Pitcher Releasing BaseballWhile most of us are familiar with the saying “Nothing’s certain but death and taxes,” it’s important to remember that life and tax codes change all the time—and that some of these changes can put your estate plan intent at risk.

Take the Treten family, for example. In 2008, Leonard and Eileen Treten, founders of the Magnolia Audio Video Company who had amassed a $100 million fortune, made estate plans to leave the maximum federal estate tax exclusion amount to their children, with the balance passing to the surviving spouse. Had either Treten died in 2008, their kids would have received $2 million. As it turns out, Eileen Treten died in 2010—a “zero estate tax” year. The unintended consequence of this timing? The plan, as written, gave Eileen’s entire half of the estate to the children, and disinherited her husband.

Leonard was forced to take his two daughters—who were pleased as punch with the 2010 playbook—to court to uphold the intent behind his and Eileen’s estate plan. Fortunately for him, he won. But the fight fractured the relationship between Leonard, his daughters and grandchildren. And the court case became a textbook example of the worst that can happen when you don’t keep your estate plan current.

Estate Planning Is Not a One-Time Event

Here’s the thing about estate planning. Oftentimes, people get their plan done, congratulate themselves on checking a “not fun, but necessary” item off their to-do list and file it away to collect dust.

Problem is, estate planning is a process—not a one-time event. And, as the Treten case illustrates, failing to update your estate plan regularly puts your intent at risk. Worse, it can wreak havoc on your family.

There are two main reasons to update your estate plan regularly: One, life throws you curve balls. Two, so does the tax code.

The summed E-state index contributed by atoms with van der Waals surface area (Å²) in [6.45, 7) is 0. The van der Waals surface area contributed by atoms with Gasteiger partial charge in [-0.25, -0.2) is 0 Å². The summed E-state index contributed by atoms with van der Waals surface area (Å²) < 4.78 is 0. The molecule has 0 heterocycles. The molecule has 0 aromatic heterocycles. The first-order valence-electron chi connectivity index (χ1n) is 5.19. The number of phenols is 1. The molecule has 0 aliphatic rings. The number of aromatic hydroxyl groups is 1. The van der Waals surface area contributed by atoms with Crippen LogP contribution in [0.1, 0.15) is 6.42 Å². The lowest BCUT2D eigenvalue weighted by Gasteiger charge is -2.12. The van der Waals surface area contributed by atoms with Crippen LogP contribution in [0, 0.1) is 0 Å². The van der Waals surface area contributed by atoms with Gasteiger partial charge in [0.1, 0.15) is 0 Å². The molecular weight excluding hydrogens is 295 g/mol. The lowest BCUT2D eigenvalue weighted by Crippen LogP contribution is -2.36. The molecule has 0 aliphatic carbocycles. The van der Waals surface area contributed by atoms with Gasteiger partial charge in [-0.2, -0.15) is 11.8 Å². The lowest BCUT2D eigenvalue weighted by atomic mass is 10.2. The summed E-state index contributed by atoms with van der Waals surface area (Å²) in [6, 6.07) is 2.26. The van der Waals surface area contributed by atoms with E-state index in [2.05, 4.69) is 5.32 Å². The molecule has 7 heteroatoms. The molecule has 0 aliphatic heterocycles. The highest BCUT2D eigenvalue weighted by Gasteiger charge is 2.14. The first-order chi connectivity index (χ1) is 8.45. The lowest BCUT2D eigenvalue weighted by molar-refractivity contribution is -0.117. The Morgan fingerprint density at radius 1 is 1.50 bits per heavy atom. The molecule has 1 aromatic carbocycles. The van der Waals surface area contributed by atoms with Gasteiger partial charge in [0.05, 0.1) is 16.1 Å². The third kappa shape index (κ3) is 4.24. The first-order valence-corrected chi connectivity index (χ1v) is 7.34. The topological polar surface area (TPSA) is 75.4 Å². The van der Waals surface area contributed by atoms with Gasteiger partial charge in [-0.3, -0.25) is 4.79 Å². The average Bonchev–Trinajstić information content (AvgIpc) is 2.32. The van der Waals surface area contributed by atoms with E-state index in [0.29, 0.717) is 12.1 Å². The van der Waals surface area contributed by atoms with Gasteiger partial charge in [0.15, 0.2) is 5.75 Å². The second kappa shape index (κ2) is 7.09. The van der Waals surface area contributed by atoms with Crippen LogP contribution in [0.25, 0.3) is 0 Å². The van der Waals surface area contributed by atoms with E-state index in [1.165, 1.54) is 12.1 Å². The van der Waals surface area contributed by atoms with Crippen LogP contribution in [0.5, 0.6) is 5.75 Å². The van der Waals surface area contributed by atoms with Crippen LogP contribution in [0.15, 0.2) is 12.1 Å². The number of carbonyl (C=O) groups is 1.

When Should You Update Your Estate Plan?

Here are some tells that it’s time to get with your estate planning attorney and hit “refresh” on your estate plan:

  • Someone named in your plan dies.
  • New people come into the family, say through birth or adoption.
  • You’ve changed your mind about including someone in your plan.
  • You or someone in your plan marries, divorces or blends families.
  • Kids named in your plan turn 18.
  • You acquire or dispose of a sizable asset.
  • Your state has enacted new laws that affect your plan. (Hello, Tretens!)
  • You change states. (Did you know each state has its own legal requirements for making a will?)
  • You’re approaching age 70 ½. If you have an IRA, 401(k) or other qualified plan that requires you to start taking distributions at age 70 ½, make sure you’re “good” with your beneficiary. This individual will have an irrevocable impact on your and their required distributions.
  • It’s been at least a few years since you looked at your plan. Some argue you should review your estate plan once a year—which likely would have saved the Tretens a lot of anguish. At the very least, do so every three to five years to catch any circumstances that put your plan at risk.

Keep Your Plan Current To Keep It Real

Don’t leave your estate plan to chance. The hard truth is, failing to keep your plan updated can be disastrous. You have a plan for a reason, right? To make sure it comes to fruition, check in with your legal advisor regularly. Even if you’ve carefully thought through all possible outcomes at one point in time, there’s always a chance life and the tax code could throw you a curve ball. Death and taxes may be certain, but that doesn’t mean you can’t outsmart them both—and hit a home run.

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